Are you partial to a bit of peer pressure? Social media experts around the globe think so. Companies like Facebook are staking their future on the idea that a recommendation from a friend is far more trustworthy than one from a flashy marketing message. Social media is now playing a huge role in peoples buying decisions, even affecting choices people make in their day to day lives. This got me thinking, what would Twitter have me do this Christmas if social consensus guided my decisions?
Posts By: Peter Wood
I was recently asked about the effects of social media and public outrage. Specifically, the question was around Jeremy Clarkson and his ‘oh so controversial’ comments on the BEEB last week. You know, the comments that were definitely nothing to do with shifting copies of a Christmas DVD.
Anyway, let’s paint the picture of how the average outrage works in social media. Read more on Social Media Outrage and Twitribution – The short lifespan of a trending topic…
I’m always amazed at the liberal view people have regarding social media moderation. The consensus around the globe seems to be that you can say what you like on social platforms and that a brand should just suck it up and leave it sitting there as some sort of homage to freedom of speech.
Now, I’m all for intelligent criticism. I truly am. If you’ve had a horrible holiday experience and you’re not getting anywhere through normal channels, why not take to a company’s Facebook page to vent your spleen. However, that’s based on the assumption that all criticism is intelligent and well thought out. I can tell you first hand it’s not. Often the comments left on brand pages are poorly spelt, pay little attention to grammar and barely have a point other than to cause a bit of a stir.
This morning I noticed Google have started to try and make sense of the disorganised world of Facebook brand pages. If you punch a brand name, like say, Nike, and accompany it with Facebook, you should find something like this appears.
I think everyone is being a bit mean to Google. Yeah, that’s right. I think the community of social media / digital analysts have been very rash in their assessment of Google+ and its social offering.
Google+ is the new kid in the playground and everyone knows they’ve got exceedingly rich parents; this is a back-foot start straight from the off. No one wants to focus on the functionality, no one wants to talk about where it fits and no one wants to let it find its feet. Read more on Google+ is being bullied by the popular kids……
Blogger outreach is an interesting concept that in theory should work but often doesn’t. The idea is that brands approach bloggers and ask them to write about their products, services or initiatives. In an ideal world, this should be un-incentivised. The reality might be different, but the idea is that the opinion of a blogger, a web promoted authority on a subject, will be worth more than the opinion of a journalist or a glitzy write up on the company website.
It’s a great concept and if it’s managed correctly, the publicity can be fantastic. It doesn’t always work out that well. There have been many high profile examples of blogger outreach disasters. Probably the most prominent case of bad blogger outreach was the catastrophic failure of Facebook’s PR agency Burson-Marsteller. They thought it would be a good idea to offer payments to a prominent tech blogger in return for some negative press about Google and their disregard for privacy. Bad move. Bloggers don’t play by prison rules, the man approached grassed on the PR agency and let the world’s media take the story and dirty the good name of Facebook.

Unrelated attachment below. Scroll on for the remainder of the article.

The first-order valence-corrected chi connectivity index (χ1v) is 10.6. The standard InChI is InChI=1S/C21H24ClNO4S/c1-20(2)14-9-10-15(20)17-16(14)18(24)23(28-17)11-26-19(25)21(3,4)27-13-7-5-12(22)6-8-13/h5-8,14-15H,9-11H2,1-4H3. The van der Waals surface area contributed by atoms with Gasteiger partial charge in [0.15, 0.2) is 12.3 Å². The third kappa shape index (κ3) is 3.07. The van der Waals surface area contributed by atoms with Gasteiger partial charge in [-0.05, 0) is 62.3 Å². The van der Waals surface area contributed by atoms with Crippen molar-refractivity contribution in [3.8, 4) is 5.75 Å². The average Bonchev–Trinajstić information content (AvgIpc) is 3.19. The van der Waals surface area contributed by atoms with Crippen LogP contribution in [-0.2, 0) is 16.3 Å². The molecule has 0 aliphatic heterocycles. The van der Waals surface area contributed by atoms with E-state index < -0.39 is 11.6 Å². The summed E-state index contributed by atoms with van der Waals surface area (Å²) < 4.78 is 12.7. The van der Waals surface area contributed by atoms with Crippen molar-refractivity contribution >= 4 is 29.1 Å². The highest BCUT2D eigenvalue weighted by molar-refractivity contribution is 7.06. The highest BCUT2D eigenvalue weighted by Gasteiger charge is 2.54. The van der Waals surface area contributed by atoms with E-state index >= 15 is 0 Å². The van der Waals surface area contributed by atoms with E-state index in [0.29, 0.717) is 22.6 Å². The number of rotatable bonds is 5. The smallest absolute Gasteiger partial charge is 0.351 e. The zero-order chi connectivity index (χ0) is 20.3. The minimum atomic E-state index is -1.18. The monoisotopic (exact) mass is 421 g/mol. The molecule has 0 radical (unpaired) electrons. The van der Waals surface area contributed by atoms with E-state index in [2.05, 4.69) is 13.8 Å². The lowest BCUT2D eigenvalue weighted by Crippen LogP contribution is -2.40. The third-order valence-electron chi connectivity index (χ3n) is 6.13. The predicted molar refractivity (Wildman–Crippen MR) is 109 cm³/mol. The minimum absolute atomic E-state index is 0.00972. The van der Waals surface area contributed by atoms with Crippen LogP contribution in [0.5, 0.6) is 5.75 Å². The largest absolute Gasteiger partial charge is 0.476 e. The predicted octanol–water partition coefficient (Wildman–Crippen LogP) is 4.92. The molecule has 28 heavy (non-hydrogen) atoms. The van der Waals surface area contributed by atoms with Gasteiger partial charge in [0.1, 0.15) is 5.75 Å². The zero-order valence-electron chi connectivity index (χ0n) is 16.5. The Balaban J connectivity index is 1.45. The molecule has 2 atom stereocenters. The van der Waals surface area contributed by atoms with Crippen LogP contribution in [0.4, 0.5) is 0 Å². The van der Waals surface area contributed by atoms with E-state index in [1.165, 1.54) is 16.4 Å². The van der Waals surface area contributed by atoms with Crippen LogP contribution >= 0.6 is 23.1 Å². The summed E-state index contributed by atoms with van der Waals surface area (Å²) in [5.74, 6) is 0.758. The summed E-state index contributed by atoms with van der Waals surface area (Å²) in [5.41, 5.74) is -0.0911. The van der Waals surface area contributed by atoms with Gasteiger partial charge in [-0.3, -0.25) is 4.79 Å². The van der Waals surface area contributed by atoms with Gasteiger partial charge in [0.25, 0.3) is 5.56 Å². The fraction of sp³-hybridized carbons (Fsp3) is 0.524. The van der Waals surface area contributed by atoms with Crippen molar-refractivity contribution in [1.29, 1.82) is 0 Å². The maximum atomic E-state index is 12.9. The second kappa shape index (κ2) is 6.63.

LinkedIn have been beavering away over the past few months making subtle improvements to their channel. The two stand out innovations are the ‘Ads by LinkedIn Members’ and the company status update.
One of the most pressing conundrums in B2B social marketing is working out ways to seed the content you’re creating into places where people are genuinely interested and grateful to receive it. Creating compelling content with the right company isn’t the problem; trying to share it in an organic way without looking like you’re spamming is. The process is time consuming and very manual.
Manchester United have struck a deal with Sapient Nitro to become their global digital agency and as part of that deal, word has it they’re going to create a social media platform that will allow the club to engage directly with their global online fan base of nearly 660 million.
Ignoring the numbers, because I think they are nonsense, the concept is very interesting and very forward thinking.
Facebook has always been about driving engagement, the problem they’ve had over the past few years is that their mechanism for engagement hasn’t gone much further than the inflexible ‘Like’ button, a share, or, if you’re lucky, a comment or two. This was great while it lasted, but it did open brands pages up for social media black hat techniques.
We’ve seen a well-known socially irrelevant brand up their likes by 5,000 in the space of a week and take unprecedented engagement from people, that if you investigate, either work for their PR agency, or are praising the price of a product they’re ineligible to purchase.
All very naughty and not in the spirit of organic brand growth. Read more on Has Facebook alienated dull brands?…